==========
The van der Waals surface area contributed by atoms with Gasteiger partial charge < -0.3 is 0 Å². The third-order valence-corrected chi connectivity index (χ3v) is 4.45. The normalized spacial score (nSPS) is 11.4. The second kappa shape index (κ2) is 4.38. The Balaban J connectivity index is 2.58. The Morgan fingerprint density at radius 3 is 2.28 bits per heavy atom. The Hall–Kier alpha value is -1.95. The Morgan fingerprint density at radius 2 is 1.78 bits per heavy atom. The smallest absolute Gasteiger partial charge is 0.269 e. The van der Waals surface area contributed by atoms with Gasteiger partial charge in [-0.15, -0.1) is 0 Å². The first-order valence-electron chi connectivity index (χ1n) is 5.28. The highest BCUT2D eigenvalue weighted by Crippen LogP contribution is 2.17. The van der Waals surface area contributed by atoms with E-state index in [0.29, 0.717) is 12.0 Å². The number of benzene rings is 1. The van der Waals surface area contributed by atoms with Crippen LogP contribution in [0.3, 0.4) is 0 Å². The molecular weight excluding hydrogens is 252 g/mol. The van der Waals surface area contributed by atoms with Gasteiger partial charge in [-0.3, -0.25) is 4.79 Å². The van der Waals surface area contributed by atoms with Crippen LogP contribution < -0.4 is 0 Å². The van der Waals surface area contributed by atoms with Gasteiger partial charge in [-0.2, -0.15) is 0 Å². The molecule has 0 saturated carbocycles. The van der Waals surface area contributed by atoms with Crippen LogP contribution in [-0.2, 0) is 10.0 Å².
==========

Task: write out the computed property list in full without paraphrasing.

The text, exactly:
The van der Waals surface area contributed by atoms with Gasteiger partial charge < -0.3 is 0 Å². The third-order valence-corrected chi connectivity index (χ3v) is 4.45. The normalized spacial score (nSPS) is 11.4. The second kappa shape index (κ2) is 4.38. The Balaban J connectivity index is 2.58. The Morgan fingerprint density at radius 3 is 2.28 bits per heavy atom. The Hall–Kier alpha value is -1.95. The Morgan fingerprint density at radius 2 is 1.78 bits per heavy atom. The smallest absolute Gasteiger partial charge is 0.269 e. The van der Waals surface area contributed by atoms with Gasteiger partial charge in [-0.15, -0.1) is 0 Å². The first-order valence-electron chi connectivity index (χ1n) is 5.28. The highest BCUT2D eigenvalue weighted by Crippen LogP contribution is 2.17. The van der Waals surface area contributed by atoms with E-state index in [0.29, 0.717) is 12.0 Å². The number of benzene rings is 1. The van der Waals surface area contributed by atoms with Crippen LogP contribution in [0.3, 0.4) is 0 Å². The molecular weight excluding hydrogens is 252 g/mol. The van der Waals surface area contributed by atoms with Gasteiger partial charge in [-0.3, -0.25) is 4.79 Å². The van der Waals surface area contributed by atoms with Crippen LogP contribution < -0.4 is 0 Å². The van der Waals surface area contributed by atoms with Gasteiger partial charge in [-0.2, -0.15) is 0 Å². The molecule has 0 saturated carbocycles. The van der Waals surface area contributed by atoms with Crippen LogP contribution in [-0.2, 0) is 10.0 Å².